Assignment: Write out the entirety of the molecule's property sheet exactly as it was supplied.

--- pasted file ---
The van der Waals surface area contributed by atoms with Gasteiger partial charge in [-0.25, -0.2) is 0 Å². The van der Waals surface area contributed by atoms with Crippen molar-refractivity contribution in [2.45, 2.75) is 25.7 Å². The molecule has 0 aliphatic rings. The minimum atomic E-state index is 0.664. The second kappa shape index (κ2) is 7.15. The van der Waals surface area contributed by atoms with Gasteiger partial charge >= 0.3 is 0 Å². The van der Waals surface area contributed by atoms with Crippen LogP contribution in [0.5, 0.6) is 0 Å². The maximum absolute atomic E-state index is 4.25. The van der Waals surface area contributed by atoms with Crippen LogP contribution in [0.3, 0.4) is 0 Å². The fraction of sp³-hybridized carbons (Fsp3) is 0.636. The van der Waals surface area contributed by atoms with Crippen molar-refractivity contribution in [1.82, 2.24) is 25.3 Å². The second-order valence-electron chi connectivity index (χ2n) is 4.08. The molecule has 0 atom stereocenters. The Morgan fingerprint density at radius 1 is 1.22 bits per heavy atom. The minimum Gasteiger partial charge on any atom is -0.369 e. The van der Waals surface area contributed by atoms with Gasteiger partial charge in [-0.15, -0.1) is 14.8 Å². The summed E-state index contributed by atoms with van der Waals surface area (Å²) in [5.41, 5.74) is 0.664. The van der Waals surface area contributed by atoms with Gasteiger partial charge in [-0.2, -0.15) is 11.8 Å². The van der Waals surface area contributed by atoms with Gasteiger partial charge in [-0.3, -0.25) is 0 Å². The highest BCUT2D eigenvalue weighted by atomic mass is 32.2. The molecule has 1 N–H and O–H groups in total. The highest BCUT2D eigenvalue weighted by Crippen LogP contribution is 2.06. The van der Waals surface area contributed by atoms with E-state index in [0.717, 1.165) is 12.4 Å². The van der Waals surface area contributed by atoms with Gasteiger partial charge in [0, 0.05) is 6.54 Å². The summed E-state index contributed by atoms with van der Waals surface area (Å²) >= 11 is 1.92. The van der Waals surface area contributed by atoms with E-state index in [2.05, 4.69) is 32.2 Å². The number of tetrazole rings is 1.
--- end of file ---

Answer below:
The van der Waals surface area contributed by atoms with Gasteiger partial charge in [-0.25, -0.2) is 0 Å². The van der Waals surface area contributed by atoms with Crippen molar-refractivity contribution in [2.45, 2.75) is 25.7 Å². The molecule has 0 aliphatic rings. The minimum atomic E-state index is 0.664. The second kappa shape index (κ2) is 7.15. The van der Waals surface area contributed by atoms with Gasteiger partial charge >= 0.3 is 0 Å². The van der Waals surface area contributed by atoms with Crippen LogP contribution in [0.5, 0.6) is 0 Å². The maximum absolute atomic E-state index is 4.25. The van der Waals surface area contributed by atoms with Crippen LogP contribution in [0.3, 0.4) is 0 Å². The fraction of sp³-hybridized carbons (Fsp3) is 0.636. The van der Waals surface area contributed by atoms with Crippen molar-refractivity contribution in [1.82, 2.24) is 25.3 Å². The second-order valence-electron chi connectivity index (χ2n) is 4.08. The molecule has 0 atom stereocenters. The Morgan fingerprint density at radius 1 is 1.22 bits per heavy atom. The minimum Gasteiger partial charge on any atom is -0.369 e. The van der Waals surface area contributed by atoms with Gasteiger partial charge in [-0.15, -0.1) is 14.8 Å². The summed E-state index contributed by atoms with van der Waals surface area (Å²) in [5.41, 5.74) is 0.664. The van der Waals surface area contributed by atoms with Gasteiger partial charge in [-0.2, -0.15) is 11.8 Å². The van der Waals surface area contributed by atoms with Gasteiger partial charge in [-0.3, -0.25) is 0 Å². The highest BCUT2D eigenvalue weighted by atomic mass is 32.2. The molecule has 1 N–H and O–H groups in total. The highest BCUT2D eigenvalue weighted by Crippen LogP contribution is 2.06. The van der Waals surface area contributed by atoms with E-state index in [0.717, 1.165) is 12.4 Å². The van der Waals surface area contributed by atoms with Gasteiger partial charge in [0, 0.05) is 6.54 Å². The summed E-state index contributed by atoms with van der Waals surface area (Å²) >= 11 is 1.92. The van der Waals surface area contributed by atoms with E-state index in [2.05, 4.69) is 32.2 Å². The number of tetrazole rings is 1.